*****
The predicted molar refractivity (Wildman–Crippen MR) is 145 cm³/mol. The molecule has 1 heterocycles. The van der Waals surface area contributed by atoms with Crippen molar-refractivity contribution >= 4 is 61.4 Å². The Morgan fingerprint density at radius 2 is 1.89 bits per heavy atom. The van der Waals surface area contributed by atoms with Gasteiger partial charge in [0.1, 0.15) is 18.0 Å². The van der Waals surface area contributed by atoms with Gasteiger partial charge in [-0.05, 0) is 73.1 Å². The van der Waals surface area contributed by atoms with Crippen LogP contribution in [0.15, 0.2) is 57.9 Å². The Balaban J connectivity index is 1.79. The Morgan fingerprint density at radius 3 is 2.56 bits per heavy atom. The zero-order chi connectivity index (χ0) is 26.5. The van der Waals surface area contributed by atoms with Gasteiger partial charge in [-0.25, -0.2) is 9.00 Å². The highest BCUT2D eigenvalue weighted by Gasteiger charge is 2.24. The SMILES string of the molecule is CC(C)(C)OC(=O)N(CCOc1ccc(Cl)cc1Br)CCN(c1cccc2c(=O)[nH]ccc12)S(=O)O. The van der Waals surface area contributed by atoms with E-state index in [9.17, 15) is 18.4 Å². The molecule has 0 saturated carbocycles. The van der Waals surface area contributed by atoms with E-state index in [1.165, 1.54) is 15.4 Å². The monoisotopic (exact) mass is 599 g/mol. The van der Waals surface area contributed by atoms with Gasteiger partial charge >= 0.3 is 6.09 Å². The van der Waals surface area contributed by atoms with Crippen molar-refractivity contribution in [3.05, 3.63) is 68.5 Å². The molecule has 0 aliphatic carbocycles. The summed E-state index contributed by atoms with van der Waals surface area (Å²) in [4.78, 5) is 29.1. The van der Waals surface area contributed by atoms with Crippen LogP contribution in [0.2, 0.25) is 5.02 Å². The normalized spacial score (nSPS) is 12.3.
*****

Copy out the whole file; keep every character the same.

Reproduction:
The predicted molar refractivity (Wildman–Crippen MR) is 145 cm³/mol. The molecule has 1 heterocycles. The van der Waals surface area contributed by atoms with Crippen molar-refractivity contribution >= 4 is 61.4 Å². The Morgan fingerprint density at radius 2 is 1.89 bits per heavy atom. The van der Waals surface area contributed by atoms with Gasteiger partial charge in [0.1, 0.15) is 18.0 Å². The van der Waals surface area contributed by atoms with Gasteiger partial charge in [-0.05, 0) is 73.1 Å². The van der Waals surface area contributed by atoms with Crippen LogP contribution in [0.15, 0.2) is 57.9 Å². The Balaban J connectivity index is 1.79. The Morgan fingerprint density at radius 3 is 2.56 bits per heavy atom. The zero-order chi connectivity index (χ0) is 26.5. The van der Waals surface area contributed by atoms with Gasteiger partial charge in [-0.25, -0.2) is 9.00 Å². The highest BCUT2D eigenvalue weighted by Gasteiger charge is 2.24. The SMILES string of the molecule is CC(C)(C)OC(=O)N(CCOc1ccc(Cl)cc1Br)CCN(c1cccc2c(=O)[nH]ccc12)S(=O)O. The van der Waals surface area contributed by atoms with E-state index in [9.17, 15) is 18.4 Å². The molecule has 0 saturated carbocycles. The van der Waals surface area contributed by atoms with E-state index in [1.165, 1.54) is 15.4 Å². The monoisotopic (exact) mass is 599 g/mol. The van der Waals surface area contributed by atoms with Gasteiger partial charge >= 0.3 is 6.09 Å². The van der Waals surface area contributed by atoms with Crippen molar-refractivity contribution in [3.05, 3.63) is 68.5 Å². The molecule has 0 aliphatic carbocycles. The summed E-state index contributed by atoms with van der Waals surface area (Å²) in [4.78, 5) is 29.1. The van der Waals surface area contributed by atoms with Crippen LogP contribution in [0.2, 0.25) is 5.02 Å². The normalized spacial score (nSPS) is 12.3.